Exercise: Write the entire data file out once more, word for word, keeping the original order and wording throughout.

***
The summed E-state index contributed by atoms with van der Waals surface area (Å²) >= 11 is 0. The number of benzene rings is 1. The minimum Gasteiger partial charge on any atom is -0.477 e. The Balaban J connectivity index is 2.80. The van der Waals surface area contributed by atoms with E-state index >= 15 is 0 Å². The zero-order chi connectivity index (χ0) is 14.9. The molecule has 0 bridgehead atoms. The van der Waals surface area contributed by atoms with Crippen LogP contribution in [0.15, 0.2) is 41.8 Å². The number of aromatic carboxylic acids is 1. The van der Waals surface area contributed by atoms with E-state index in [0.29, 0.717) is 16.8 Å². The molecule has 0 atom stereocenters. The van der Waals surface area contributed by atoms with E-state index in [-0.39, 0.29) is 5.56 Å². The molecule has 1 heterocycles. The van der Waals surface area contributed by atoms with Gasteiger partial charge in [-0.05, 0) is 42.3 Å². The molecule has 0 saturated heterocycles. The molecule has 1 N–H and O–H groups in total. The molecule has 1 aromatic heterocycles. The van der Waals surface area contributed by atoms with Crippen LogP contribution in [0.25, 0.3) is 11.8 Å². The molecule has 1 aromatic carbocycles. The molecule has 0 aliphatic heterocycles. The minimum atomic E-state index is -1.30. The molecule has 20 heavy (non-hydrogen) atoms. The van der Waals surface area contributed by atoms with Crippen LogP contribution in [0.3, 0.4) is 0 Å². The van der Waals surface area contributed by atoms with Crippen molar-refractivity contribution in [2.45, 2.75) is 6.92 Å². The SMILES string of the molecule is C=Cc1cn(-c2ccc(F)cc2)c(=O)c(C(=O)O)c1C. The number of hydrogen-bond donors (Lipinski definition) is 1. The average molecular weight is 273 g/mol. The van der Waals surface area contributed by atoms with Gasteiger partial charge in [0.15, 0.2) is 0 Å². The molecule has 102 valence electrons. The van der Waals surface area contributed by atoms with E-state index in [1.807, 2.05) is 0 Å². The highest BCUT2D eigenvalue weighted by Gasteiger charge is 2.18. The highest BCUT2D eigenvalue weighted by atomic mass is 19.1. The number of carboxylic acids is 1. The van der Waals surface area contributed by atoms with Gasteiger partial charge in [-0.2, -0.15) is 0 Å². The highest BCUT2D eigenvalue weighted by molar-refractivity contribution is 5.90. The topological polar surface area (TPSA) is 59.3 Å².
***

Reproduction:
The summed E-state index contributed by atoms with van der Waals surface area (Å²) >= 11 is 0. The number of benzene rings is 1. The minimum Gasteiger partial charge on any atom is -0.477 e. The Balaban J connectivity index is 2.80. The van der Waals surface area contributed by atoms with E-state index >= 15 is 0 Å². The zero-order chi connectivity index (χ0) is 14.9. The molecule has 0 bridgehead atoms. The van der Waals surface area contributed by atoms with Crippen LogP contribution in [0.15, 0.2) is 41.8 Å². The number of aromatic carboxylic acids is 1. The van der Waals surface area contributed by atoms with E-state index in [0.29, 0.717) is 16.8 Å². The molecule has 0 atom stereocenters. The van der Waals surface area contributed by atoms with E-state index in [-0.39, 0.29) is 5.56 Å². The molecule has 1 heterocycles. The van der Waals surface area contributed by atoms with Gasteiger partial charge in [-0.05, 0) is 42.3 Å². The molecule has 0 saturated heterocycles. The molecule has 1 N–H and O–H groups in total. The molecule has 1 aromatic heterocycles. The van der Waals surface area contributed by atoms with Crippen LogP contribution in [0.25, 0.3) is 11.8 Å². The molecule has 1 aromatic carbocycles. The molecule has 0 aliphatic heterocycles. The minimum atomic E-state index is -1.30. The molecule has 20 heavy (non-hydrogen) atoms. The van der Waals surface area contributed by atoms with Crippen LogP contribution in [0.3, 0.4) is 0 Å². The van der Waals surface area contributed by atoms with Crippen molar-refractivity contribution in [2.45, 2.75) is 6.92 Å². The SMILES string of the molecule is C=Cc1cn(-c2ccc(F)cc2)c(=O)c(C(=O)O)c1C. The number of hydrogen-bond donors (Lipinski definition) is 1. The average molecular weight is 273 g/mol. The van der Waals surface area contributed by atoms with Gasteiger partial charge in [0.15, 0.2) is 0 Å². The molecule has 102 valence electrons. The van der Waals surface area contributed by atoms with E-state index in [1.807, 2.05) is 0 Å². The highest BCUT2D eigenvalue weighted by Gasteiger charge is 2.18. The highest BCUT2D eigenvalue weighted by atomic mass is 19.1. The number of carboxylic acids is 1. The van der Waals surface area contributed by atoms with Gasteiger partial charge in [-0.2, -0.15) is 0 Å². The highest BCUT2D eigenvalue weighted by molar-refractivity contribution is 5.90. The topological polar surface area (TPSA) is 59.3 Å².